The Immigration Effect

7/19/2017 - Professor of Economics Giovanni Peri at ProPublica.

President Trump has promised to increase U.S. economic growth – in fact, he’s banking on it. The budget he proposed to Congress in May assumes a 3 percent growth rate, and the White House website promises a return to 4 percent annual economic growth. Both predictions are far higher than the roughly 2 percent growth rate assumed by the Congressional Budget Office or the Federal Reserve.

In fact, most economists doubt that a 3 to 4 percent growth rate is possible at all without some fundamental policy shift. Sustained periods of such high growth haven’t occurred since the tech boom of the 1990’s and, before that, the baby boomers entering the workforce in the 1960’s. But according to a new analysis, there is a quick route to high growth: a massive increase in immigration.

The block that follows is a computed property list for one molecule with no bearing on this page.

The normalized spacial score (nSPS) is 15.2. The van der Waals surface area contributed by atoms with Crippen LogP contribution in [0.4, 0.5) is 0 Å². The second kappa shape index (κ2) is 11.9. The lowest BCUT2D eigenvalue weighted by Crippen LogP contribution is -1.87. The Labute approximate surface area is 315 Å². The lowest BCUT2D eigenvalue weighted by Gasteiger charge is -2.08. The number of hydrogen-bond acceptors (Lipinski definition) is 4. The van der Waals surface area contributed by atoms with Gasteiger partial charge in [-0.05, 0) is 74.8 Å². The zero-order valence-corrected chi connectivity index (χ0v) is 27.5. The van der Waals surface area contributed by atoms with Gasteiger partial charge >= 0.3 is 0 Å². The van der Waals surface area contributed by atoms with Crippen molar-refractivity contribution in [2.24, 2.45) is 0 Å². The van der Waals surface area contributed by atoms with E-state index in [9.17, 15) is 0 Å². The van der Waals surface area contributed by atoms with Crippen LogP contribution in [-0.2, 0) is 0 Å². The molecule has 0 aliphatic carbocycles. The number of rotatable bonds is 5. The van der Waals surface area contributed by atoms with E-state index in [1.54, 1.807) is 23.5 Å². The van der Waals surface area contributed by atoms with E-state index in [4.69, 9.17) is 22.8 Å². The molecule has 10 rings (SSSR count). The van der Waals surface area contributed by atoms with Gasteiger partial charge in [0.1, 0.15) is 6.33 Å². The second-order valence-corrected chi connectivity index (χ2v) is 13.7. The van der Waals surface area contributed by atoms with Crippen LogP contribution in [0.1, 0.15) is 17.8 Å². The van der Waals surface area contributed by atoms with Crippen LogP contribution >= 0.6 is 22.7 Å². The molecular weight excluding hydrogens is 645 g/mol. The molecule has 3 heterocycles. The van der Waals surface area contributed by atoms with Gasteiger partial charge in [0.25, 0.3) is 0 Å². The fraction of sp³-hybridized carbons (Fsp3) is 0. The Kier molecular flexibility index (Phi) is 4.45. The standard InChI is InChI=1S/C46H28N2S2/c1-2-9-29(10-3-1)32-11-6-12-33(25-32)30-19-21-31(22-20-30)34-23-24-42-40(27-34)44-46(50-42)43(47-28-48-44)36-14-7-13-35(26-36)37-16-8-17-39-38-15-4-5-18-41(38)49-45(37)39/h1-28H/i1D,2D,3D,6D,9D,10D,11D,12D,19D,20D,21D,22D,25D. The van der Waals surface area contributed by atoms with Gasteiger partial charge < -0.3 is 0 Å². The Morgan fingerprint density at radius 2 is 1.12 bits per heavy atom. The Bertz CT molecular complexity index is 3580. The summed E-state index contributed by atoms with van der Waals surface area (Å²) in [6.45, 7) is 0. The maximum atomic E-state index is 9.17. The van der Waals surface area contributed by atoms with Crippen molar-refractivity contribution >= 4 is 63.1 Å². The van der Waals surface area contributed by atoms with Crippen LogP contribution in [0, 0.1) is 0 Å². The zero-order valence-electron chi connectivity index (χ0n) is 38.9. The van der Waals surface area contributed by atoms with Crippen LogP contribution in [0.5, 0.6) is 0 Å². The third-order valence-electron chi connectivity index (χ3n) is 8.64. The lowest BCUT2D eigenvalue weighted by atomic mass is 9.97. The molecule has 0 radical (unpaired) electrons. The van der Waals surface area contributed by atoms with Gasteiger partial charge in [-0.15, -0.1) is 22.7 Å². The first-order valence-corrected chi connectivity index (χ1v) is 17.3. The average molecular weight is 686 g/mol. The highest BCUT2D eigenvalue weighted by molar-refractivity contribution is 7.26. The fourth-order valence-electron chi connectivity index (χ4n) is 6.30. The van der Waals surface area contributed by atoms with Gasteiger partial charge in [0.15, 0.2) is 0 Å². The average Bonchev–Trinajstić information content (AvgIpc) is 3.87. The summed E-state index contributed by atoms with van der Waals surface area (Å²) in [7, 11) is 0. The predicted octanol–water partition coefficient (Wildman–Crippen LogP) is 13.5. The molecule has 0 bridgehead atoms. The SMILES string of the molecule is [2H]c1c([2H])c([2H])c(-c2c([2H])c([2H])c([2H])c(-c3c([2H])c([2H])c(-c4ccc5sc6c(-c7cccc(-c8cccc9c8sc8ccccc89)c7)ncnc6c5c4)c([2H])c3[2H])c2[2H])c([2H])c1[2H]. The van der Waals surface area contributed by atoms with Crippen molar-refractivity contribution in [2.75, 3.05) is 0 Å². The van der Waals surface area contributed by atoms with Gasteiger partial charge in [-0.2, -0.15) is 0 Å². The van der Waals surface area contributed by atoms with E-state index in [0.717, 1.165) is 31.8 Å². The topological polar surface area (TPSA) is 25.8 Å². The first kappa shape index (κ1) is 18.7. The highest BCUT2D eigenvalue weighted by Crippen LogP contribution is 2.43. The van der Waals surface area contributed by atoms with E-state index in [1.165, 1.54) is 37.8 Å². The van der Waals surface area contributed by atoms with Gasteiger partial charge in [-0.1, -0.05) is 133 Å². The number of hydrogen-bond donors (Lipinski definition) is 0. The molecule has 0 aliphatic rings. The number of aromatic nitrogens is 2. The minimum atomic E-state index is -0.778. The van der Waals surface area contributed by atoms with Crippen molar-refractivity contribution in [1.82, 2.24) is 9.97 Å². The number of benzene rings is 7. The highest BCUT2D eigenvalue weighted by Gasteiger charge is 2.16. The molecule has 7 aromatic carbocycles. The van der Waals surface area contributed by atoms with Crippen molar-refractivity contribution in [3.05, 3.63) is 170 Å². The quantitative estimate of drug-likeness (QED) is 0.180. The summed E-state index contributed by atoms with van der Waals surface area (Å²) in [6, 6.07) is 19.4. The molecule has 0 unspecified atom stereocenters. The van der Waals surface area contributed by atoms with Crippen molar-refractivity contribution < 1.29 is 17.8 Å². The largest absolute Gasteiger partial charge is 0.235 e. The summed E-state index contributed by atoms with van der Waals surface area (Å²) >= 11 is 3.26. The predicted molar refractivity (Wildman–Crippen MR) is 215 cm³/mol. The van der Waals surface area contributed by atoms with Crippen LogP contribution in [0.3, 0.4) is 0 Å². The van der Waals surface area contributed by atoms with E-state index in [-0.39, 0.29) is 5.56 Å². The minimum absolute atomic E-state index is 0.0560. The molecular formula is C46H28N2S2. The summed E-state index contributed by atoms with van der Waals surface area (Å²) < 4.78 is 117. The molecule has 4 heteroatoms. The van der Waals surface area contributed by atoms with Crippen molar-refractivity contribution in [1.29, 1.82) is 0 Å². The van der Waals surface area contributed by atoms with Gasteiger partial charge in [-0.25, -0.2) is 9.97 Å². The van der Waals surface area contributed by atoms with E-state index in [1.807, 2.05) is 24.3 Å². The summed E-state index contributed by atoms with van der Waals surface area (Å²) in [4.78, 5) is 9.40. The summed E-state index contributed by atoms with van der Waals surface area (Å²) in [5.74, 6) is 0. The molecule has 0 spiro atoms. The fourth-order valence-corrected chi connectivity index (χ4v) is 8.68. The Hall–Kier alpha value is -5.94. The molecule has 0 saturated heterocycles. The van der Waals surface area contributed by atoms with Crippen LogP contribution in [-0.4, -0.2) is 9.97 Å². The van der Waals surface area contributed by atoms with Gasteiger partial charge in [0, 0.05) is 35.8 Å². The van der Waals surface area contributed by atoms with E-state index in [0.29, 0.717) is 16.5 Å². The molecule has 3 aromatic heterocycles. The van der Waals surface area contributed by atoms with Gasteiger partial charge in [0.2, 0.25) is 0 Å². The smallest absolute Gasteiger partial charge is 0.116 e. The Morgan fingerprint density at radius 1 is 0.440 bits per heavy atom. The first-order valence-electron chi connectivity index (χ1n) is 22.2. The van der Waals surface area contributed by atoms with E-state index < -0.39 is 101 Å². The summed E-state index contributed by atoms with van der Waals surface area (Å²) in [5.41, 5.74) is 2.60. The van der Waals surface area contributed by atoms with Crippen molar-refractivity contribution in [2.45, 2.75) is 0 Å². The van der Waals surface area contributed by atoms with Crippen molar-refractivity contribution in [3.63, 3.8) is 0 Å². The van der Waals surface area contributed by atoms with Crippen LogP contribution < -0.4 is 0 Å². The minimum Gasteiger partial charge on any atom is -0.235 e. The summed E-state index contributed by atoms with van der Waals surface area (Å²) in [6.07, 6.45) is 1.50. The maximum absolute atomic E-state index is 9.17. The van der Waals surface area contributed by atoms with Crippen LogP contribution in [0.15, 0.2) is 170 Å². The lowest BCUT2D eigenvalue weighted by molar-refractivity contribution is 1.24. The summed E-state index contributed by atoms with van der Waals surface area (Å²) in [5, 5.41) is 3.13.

At some points in U.S. history, notably the 1990’s, the country did see a period of high economic growth that did not depend on immigration. “The 90’s were a special decade,” said Giovanni Peri, a labor economist at The University of California, Davis. The 4 percent growth at that time had more to do with increased productivity because of technological advances, innovation, and tax policy. Immigration did contribute to the growth, according to Peri, but only a portion. Fast forward to today, where conditions are very different, and immigration becomes our only option to repeat such high growth.

Read the full story at ProPublica.